Cuba: Small Country, Big Name

Fernando Ravsberg

HAVANA TIMES, 10 feb. — It’s incredible that a country as small as Cuba — even tinier than Uruguay — can create such a racket in the world.  Be it in politics, medicine or culture, or simply for its cigars, the name of the island always appears.

I went to a cinema in Madrid to see a crime movie on the Vatican and there appeared parishioners hosting a Cuban flag; I got into a taxi in Mexico and the driver was listening to Celia Cruz; I traveled to Montevideo and twenty-year-olds were asking me about Silvio Rodriguez.

Every year UN diplomats discuss two motions concerning Cuba: one condemning it for its violation of human rights and the other one condemning the United States for the economic embargo it has maintained against the island for a half century.

Around the Third World — from Haiti to Pakistan — governments express their thanks for the medical assistance that arrives from the island, while the developed nations seem resolved to turn Cuban dissidents into the most decorated opponents in the universe.

Wikileaks & the Anna Ardin Connection

Now exploding is the case of Wikileaks and several secret cables making reference to Cuba.  However, that’s not the sole link to Havana.  Anna Ardin, the Swede who is accusing Julian Assange of rape, appears to have worked for some Cuban dissident faction.

The first news of this strange relationship was confused because the articles about it were plagued with errors.  However, dissident sources confirmed to me that Ardin supported the opposition in Cuba for years.

“She headed a group of intelligent young social-democrats that served as the contact between us and the Swedish party,” admitted Manuel Cuesta, a leader of the Arco Progresista. He added that this political connection lasted from 2004 to 2006.

The activities of the Swede in Cuba had little to do with those of a normal tourist.  The opposition leader assured that she “advised us on how to form a political party, we exchanged bibliographies and her group gave us a minimal amount of economic assistance.”

During those years, Anna’s group “maintained economic communication with the magazine Consenso” and overseas they created “the Cuba-Europe Association in Progress to support, circulate and explain our positions,” Cuesta explained.

It seems everything was running along fine until she tried to “make us pay the cost” for her services.  According to the opponent, “she tried to influence us too forcefully on how we should lead Arco Progresista. Our reluctance generated certain uneasiness on her part.”

Manuel Cuesta described her as a very beautiful woman, “Self-centered, having a strong personality, committed, intelligent and very Eurocentric.  Her principal virtue is her determination and her worst defect is her Eurocentric arrogance.”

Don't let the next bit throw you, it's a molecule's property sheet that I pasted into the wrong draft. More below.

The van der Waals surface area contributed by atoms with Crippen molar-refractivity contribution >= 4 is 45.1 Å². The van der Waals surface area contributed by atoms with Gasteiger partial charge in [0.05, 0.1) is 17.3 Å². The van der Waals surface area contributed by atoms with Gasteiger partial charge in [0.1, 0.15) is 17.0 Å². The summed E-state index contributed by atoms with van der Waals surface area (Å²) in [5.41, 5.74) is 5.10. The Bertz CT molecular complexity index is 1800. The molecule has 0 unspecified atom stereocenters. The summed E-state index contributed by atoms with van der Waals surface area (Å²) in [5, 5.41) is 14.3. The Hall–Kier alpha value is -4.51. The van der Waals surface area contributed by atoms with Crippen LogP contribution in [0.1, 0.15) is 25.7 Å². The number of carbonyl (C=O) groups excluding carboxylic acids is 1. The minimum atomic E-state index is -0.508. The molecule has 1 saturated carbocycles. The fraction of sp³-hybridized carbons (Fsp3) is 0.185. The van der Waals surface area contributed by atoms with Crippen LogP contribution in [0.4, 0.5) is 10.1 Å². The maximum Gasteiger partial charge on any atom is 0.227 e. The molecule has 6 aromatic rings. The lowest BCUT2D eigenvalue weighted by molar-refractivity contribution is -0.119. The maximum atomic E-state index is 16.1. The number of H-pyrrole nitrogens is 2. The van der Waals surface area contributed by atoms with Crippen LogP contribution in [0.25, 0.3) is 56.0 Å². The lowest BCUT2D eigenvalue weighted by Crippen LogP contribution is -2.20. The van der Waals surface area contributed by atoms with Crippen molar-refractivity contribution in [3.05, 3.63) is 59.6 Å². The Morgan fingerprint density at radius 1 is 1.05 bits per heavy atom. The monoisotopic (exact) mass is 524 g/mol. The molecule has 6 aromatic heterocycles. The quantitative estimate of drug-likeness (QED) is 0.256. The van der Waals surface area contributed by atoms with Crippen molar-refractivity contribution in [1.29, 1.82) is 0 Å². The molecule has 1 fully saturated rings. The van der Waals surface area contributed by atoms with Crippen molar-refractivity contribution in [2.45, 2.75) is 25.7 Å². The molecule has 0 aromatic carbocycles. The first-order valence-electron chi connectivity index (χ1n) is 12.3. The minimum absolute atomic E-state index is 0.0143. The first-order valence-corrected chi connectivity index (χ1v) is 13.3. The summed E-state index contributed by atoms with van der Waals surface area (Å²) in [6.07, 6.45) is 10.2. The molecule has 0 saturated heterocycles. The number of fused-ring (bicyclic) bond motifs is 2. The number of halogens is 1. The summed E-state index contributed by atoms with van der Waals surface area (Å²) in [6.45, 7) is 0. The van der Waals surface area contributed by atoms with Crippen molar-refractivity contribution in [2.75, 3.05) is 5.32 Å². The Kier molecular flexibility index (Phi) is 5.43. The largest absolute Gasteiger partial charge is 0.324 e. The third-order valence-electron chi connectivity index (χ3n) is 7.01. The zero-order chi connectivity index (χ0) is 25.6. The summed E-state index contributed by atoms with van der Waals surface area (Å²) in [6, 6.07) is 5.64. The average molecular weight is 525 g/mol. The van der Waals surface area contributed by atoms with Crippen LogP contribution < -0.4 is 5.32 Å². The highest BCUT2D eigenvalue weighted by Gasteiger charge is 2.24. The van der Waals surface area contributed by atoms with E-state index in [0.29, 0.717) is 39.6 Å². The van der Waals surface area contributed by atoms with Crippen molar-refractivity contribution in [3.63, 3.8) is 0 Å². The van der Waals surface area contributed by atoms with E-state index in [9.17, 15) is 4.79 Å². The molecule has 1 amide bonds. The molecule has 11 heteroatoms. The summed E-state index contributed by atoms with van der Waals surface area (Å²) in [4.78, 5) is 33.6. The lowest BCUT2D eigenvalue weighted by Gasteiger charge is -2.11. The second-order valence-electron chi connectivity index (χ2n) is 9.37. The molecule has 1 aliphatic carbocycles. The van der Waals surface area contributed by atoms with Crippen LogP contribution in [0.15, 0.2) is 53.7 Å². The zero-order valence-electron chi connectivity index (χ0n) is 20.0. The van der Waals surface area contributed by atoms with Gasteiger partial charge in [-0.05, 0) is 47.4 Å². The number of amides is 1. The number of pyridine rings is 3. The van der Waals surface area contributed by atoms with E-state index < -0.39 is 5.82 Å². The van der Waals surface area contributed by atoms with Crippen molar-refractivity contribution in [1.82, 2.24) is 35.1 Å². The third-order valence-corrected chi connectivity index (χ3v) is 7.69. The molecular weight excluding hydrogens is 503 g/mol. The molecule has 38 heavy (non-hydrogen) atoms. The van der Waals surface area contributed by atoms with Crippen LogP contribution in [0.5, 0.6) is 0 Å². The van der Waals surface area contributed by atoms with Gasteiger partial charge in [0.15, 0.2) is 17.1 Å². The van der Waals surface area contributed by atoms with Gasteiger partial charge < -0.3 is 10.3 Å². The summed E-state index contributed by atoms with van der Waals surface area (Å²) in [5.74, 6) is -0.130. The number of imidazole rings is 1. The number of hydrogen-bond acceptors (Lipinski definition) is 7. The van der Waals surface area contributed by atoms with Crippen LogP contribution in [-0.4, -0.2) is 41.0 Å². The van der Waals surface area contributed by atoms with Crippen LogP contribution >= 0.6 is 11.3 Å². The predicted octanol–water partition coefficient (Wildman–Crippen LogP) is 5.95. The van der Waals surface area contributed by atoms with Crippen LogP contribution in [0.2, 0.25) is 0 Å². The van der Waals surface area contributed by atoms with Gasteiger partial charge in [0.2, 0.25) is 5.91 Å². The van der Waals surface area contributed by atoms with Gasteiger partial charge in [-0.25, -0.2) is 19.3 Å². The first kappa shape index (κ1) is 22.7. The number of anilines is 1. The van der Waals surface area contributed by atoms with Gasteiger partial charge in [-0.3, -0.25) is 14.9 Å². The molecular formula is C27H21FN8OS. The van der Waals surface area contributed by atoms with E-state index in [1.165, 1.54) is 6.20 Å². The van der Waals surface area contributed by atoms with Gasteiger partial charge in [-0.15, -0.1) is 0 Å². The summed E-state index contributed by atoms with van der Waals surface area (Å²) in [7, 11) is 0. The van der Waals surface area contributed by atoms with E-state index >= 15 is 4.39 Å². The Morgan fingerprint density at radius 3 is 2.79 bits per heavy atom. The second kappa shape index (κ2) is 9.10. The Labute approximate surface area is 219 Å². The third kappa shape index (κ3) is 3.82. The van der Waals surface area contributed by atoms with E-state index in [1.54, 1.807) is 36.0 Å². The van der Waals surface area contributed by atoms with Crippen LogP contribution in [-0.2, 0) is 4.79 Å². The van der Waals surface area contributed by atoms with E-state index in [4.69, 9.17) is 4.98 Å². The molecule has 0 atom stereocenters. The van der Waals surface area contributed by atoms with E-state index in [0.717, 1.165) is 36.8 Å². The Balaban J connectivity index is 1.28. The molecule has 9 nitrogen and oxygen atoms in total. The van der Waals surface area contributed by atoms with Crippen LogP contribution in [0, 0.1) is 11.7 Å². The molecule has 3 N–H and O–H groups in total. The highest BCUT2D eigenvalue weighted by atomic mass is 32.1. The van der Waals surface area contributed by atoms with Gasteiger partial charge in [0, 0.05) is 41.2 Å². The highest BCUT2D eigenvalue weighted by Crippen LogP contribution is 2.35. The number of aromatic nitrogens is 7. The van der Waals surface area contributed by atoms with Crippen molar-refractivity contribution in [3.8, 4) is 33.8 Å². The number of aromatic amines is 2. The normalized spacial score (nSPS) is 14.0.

He explained to us that in 2006 Anna made a surprising political shift: “She dropped out of the Swedish Social Democratic Party and adopted the Social Christian position.  This is how she probably established some tie with Carlos Alberto Montaner.”

Arco Progresista has few certainties but many suspicions.  Manuel told us that all of this “enters into an intriguing realm of political jockeying, and it amazes me a little.  We’re thinking back so we can piece things together, because it’s evident that there’s something strange in all this.”

Strange or not what is certain is that currently Julian Assange is being charged by Swedish authorities so that he can be tried for Anna’s rape, a process that takes place at the time of the revelations in the secret US cables provided by Wikileaks.

In fact there are many coincidences, so many that even members of the Cuban opposition who worked with her are filled with doubts.  It will be necessary to wait and see if Wikileaks or someone else someday reveals everything behind the scenes.

This story is only one example that allows me to admit that I don’t know how this small island and its 12 million residents always manage to be in the limelight, concentrating the focus of world attention.

Things get to really unusual degrees when for half a century all candidates for the presidency of the greatest economic and military power in human history are obligated to include the Cuba issue in their electoral platforms.

I tell my Cuban friends that their country and the USA are the only countries about which everybody has an opinion.  But to them this appears the most logical; they’re convinced that they are an important nation inhabited by very special people – and with good reason.

An authorized Havana Times translation from the original in Spanish published by BBC Mundo.

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